There was no question in anyones mind, least of all Winnie’s, that he was destined for great things. In addition to his name and heritage, he was clearly one of the five or six smartest students at the university. He also was tall as befitted a child of the nordic-germanic races as opposed to we much shorter celtic and mediterranean types that peopled the campus. He was blond, blue-eyed and handsome in a pretty sort of way. The only blemish on his appearance that I could recall was his blade thin nose that erupted from his face like a knife after slicing through a round of camembert. For someone who came from a race of either bulbous or beak-like probosci, Winnie’s nose simply appeared unimpressive to me. His nostrils were so narrow I wondered how he got enough air through them to survive. I half suspected that he had a bottle of compressed oxygen secreted nearby and would now and then slip out for a nip, like a Bowery denizen would nip at a bottle of Thunderbird encased in a brown paper bag.

However, what mostly set Winnie apart from the rest of us, and if you would have asked me at the time the rest of humanity, was his abiding belief that what was good for Winnie, was… well, all that really mattered. Now this did not mean that Winnie was mean or callous; no not at all. If an old woman walking in front of him on the sidewalk tripped and fell, Winnie would not hesitate to stop and help her up. And in response to the old woman’s expression of thanks, flash his broad smile as though her gratitude was his due. Of course, if the old woman tripped and fell into a puddle of mud, he would most likely walk right by. Wouldn’t anyone?

Anyway, in our senior year, many of us took the LSAT examination required for those of us planning to go on to law school. That year they introduced an additional day of exams directed at testing our general knowledge. When the results came back I scored 800 out of 800 on the general knowledge portion of the exam which was the highest in the school (Winnie was second but far behind me) and obviously no one in the State of New York had gotten higher since that was as high as the scoring system went.

Now I scored so high on this exam not because I was particularly smarter than anyone. I was not. My scores on the other two days or the exam proved this since they were barely adequate to get me into a second-rate law school. No, it was that my reading regime and obsessions with factoids gave me an advantage. That and the fact that this portion of the exam was multiple choice and I firmly believed that anyone that could not get at least 90 percent right on a multiple choice test, even if the test were in a foreign language that you did not understand, was mentally deficient.

Nevertheless, I was sort of pleased with the results. Not pleased enough to tell my mother, but pleased enough to hope some of the young women around campus would hear about it and think that I was interesting enough to date. This was the end of the 50s after all. Alas, it never happened.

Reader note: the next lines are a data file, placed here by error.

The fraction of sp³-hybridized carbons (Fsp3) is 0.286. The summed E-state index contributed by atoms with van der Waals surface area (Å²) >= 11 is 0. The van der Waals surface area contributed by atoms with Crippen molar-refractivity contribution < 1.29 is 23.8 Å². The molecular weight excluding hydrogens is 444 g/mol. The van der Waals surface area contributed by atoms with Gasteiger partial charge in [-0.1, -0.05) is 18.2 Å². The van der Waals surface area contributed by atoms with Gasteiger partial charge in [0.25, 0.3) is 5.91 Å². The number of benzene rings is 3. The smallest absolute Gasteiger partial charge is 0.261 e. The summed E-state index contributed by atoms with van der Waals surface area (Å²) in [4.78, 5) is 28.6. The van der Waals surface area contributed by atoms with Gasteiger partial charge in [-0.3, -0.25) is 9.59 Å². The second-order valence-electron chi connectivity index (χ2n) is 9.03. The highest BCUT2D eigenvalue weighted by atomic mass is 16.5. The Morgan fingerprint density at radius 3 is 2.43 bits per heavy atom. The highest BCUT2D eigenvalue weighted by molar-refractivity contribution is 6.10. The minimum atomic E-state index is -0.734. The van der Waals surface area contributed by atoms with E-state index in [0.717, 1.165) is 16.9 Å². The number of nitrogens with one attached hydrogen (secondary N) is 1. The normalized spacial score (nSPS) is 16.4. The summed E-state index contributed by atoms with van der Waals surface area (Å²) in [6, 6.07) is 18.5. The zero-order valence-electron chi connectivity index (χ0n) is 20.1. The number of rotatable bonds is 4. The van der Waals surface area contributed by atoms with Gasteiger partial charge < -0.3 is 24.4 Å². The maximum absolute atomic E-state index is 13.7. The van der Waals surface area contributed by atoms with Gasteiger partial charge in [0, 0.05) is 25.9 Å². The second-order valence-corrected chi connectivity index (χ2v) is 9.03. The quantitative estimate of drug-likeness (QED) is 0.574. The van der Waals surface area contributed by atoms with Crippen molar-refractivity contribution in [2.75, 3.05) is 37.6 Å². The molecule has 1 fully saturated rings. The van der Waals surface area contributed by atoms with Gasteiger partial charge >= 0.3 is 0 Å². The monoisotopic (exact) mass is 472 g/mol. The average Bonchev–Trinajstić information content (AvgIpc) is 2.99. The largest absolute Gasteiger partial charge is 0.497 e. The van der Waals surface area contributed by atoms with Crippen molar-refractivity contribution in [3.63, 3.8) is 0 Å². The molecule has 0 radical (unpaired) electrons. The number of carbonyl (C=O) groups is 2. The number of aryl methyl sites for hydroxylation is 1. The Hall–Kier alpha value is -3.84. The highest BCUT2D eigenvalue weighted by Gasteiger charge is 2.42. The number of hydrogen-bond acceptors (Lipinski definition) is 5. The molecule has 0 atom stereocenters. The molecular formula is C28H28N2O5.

As I contemplated my forlorn hope, I received a message from the Dean of Students requesting I come immediately to his office to discuss the results of the LSAT exam. Now, I do not remember how the message was delivered. This was after all before computers and mobile communication. I guess it was the usual method of communication available at the time; another student shouting at me as I walked across campus, “Hey Joe, the Dean wants to talk to you about the LSAT right away.”

So off I went with the hope of some official recognition that would intrigue the girl of my dreams.

Now, it is important to understand Jesuit management as laid down centuries ago by the order’s founder Ignatius of Loyola, a frustrated Basque ex-solder who because of an injury suffered in battle could no longer do what he knew best, kill people, decided to apply his soldierly skills on behalf of the Pope and make war on people’s minds. His management system required that the head guy (it had to be a guy) must be beloved. So his job was to say in public only things that made people happy and made them love him. His second in command had to be the prick and do all the dirty work. It was essential that the prick was deeply loathed by everyone so that the head guy looked even better by comparison.

At Fordham, as far as I knew, the second in command was the Dean of Students (actually I may have his title wrong it may have been the Dean of Discipline, but whatever).The Dean of Students was a prick.

I entered the Dean’s office. Although outside it was a bright spring afternoon the office was gloomy, curtains drawn. A small lamp on the desk provided most of the light. The room was furnished with that dark almost black wood furniture in that gothic style that Catholic religious of the time seemed to like so much. Winnie was there, sitting in a chair off to the side in an elegant upper class slouch, his knife nose pointed towards the ceiling a few feet behind the Dean’s desk. His face absent its usual slightly supercilious smile, his blue eyes blazing with annoyance or anger or something else that I could not guess at.